Take steps to minimise coronavirus related risk

“The advice that resonated for me was to assume you are a carrier and to put reasonable and appropriate precautions in place to prevent the risk to others.” – Monica Shafaq, CEO of The Kaleidoscope Plus Group.

Act in a way which could minimise the risk of infection to others, rather than acting from a place of avoidance or fear of contamination yourself. Coronavirus is spread through everyday contact, through touch, a cough, or a sneeze. If you’re sick, stay home. If you’re not sick, stay away from close contact with a person who is and engage in healthy habits when it comes to cleanliness. Listen to the advice from the medical professionals around how to practice good self-care, and actively follow social distancing rules.

Stay connected

We are always much better at offering advice and reassurance when it’s someone else going through a tricky time – remember our loved ones can do the same for us! They could provide a space to have your thoughts and feelings normalised and offer you some distraction or reassurance. Particularly as more and more of us are opting to self-isolate, remaining in contact with others will be even more important. You might need to get creative! Think about substitutes for face-to-face contact if you believe yourself to be a risk. If you are not able to speak with your friends or family, think about how to connect with those further afield. Suggestions could include writing a letter to a distant loved one, finding a new online group for your local community, or finding an online forum about a hobby or interest that you have.

Use your past coping skills

Think about what has helped you in the past when you have felt stressed or overwhelmed. It could be yoga, relaxation, mindfulness, trying a new recipe, talking with a friend, distracting yourself with a puzzle, making time for self-soothing (taking a nice bath for example)… the list is endless! What helps will be different from person to person – use what works for you.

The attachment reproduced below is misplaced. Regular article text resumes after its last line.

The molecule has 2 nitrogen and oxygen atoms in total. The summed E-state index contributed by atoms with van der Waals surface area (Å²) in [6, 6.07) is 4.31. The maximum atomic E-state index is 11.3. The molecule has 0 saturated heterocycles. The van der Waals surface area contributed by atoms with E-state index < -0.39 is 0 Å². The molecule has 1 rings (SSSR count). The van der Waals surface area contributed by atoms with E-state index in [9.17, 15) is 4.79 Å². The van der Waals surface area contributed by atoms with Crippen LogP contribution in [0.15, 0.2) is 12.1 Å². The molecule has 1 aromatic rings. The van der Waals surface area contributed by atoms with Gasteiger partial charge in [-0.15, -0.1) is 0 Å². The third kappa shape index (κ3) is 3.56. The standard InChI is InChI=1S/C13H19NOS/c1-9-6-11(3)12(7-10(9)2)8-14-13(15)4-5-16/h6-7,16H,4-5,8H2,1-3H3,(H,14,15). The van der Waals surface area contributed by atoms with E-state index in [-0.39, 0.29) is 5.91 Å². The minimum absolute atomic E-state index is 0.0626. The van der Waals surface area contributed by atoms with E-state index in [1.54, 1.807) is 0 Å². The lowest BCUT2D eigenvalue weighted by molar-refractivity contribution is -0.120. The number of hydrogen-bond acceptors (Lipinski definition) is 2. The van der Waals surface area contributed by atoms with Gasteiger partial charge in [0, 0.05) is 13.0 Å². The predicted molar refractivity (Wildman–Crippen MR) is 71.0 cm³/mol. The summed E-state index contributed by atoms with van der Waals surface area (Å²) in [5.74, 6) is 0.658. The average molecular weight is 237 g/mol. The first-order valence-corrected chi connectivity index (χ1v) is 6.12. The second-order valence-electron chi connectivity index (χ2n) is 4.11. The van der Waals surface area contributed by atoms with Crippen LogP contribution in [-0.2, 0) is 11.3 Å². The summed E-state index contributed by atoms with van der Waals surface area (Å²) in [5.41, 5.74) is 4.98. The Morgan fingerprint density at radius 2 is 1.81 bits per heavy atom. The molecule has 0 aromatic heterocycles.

Consider the 5 steps to mental wellbeing

The more you nurture your mental health, the more resilient to anxiety and stress you will enable yourself to be. Strategies for mental wellbeing include:

  • Staying connected with other people
  • Be physically active
  • Learn new skills
  • Give to others
  • Pay attention to the present moment.

You might need to adapt some of these if you are self-isolating or unable to participate in your usual activities. Some ideas include:

  • Trying a new exercise regime at home
  • Making time for a long phone call to a friend
  • Finding a new hobby
  • Practicing a mindfulness exercise

Information from the media is changing day by day. This can make times feel uncertain and the future unpredictable. Thinking too far ahead can feed those “what if.” thoughts. Breaking your day into chunks could help you to step back. Instead of thinking about the whole day, think about the “now and next”. What are you doing in this moment, and what do you plan to do in the next. Think in terms of the present and immediate future. You’ll deal with anything that comes up as you need to, but contemplating something that hasn’t happened yet can be a playground for anxious thoughts.